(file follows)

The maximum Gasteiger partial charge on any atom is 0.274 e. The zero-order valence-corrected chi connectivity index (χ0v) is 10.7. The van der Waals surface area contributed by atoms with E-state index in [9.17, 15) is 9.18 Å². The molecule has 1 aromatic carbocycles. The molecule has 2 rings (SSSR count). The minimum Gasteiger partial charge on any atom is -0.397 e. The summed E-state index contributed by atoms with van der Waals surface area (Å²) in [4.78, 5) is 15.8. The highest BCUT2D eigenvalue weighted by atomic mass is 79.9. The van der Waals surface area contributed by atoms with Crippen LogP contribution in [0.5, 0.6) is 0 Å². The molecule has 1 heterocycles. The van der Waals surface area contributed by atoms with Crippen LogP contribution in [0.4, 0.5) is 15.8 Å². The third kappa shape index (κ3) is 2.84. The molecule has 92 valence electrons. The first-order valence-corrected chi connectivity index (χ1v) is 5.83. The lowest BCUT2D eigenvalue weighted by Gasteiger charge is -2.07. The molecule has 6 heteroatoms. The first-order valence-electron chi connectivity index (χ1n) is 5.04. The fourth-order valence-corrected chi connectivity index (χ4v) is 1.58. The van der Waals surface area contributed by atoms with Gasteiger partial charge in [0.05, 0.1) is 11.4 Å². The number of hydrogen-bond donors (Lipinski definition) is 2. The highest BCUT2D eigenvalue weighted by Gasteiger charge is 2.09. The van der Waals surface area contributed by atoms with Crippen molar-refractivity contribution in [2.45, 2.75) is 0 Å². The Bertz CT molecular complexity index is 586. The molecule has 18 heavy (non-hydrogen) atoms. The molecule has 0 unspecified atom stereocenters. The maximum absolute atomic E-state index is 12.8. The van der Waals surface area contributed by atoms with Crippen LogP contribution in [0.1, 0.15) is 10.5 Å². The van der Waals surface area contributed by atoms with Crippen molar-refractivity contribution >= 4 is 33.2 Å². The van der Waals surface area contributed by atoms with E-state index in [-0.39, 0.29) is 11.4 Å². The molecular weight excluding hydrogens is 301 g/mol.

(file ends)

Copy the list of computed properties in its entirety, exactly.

The maximum Gasteiger partial charge on any atom is 0.274 e. The zero-order valence-corrected chi connectivity index (χ0v) is 10.7. The van der Waals surface area contributed by atoms with E-state index in [9.17, 15) is 9.18 Å². The molecule has 1 aromatic carbocycles. The molecule has 2 rings (SSSR count). The minimum Gasteiger partial charge on any atom is -0.397 e. The summed E-state index contributed by atoms with van der Waals surface area (Å²) in [4.78, 5) is 15.8. The highest BCUT2D eigenvalue weighted by atomic mass is 79.9. The van der Waals surface area contributed by atoms with Crippen LogP contribution in [0.5, 0.6) is 0 Å². The molecule has 1 heterocycles. The van der Waals surface area contributed by atoms with Crippen LogP contribution in [0.4, 0.5) is 15.8 Å². The third kappa shape index (κ3) is 2.84. The molecule has 92 valence electrons. The first-order valence-corrected chi connectivity index (χ1v) is 5.83. The lowest BCUT2D eigenvalue weighted by Gasteiger charge is -2.07. The molecule has 6 heteroatoms. The first-order valence-electron chi connectivity index (χ1n) is 5.04. The fourth-order valence-corrected chi connectivity index (χ4v) is 1.58. The van der Waals surface area contributed by atoms with Gasteiger partial charge in [0.05, 0.1) is 11.4 Å². The number of hydrogen-bond donors (Lipinski definition) is 2. The highest BCUT2D eigenvalue weighted by Gasteiger charge is 2.09. The van der Waals surface area contributed by atoms with Crippen molar-refractivity contribution in [2.45, 2.75) is 0 Å². The Bertz CT molecular complexity index is 586. The molecule has 18 heavy (non-hydrogen) atoms. The molecule has 0 unspecified atom stereocenters. The maximum absolute atomic E-state index is 12.8. The van der Waals surface area contributed by atoms with Crippen LogP contribution in [0.1, 0.15) is 10.5 Å². The van der Waals surface area contributed by atoms with Crippen molar-refractivity contribution >= 4 is 33.2 Å². The van der Waals surface area contributed by atoms with E-state index in [-0.39, 0.29) is 11.4 Å². The molecular weight excluding hydrogens is 301 g/mol.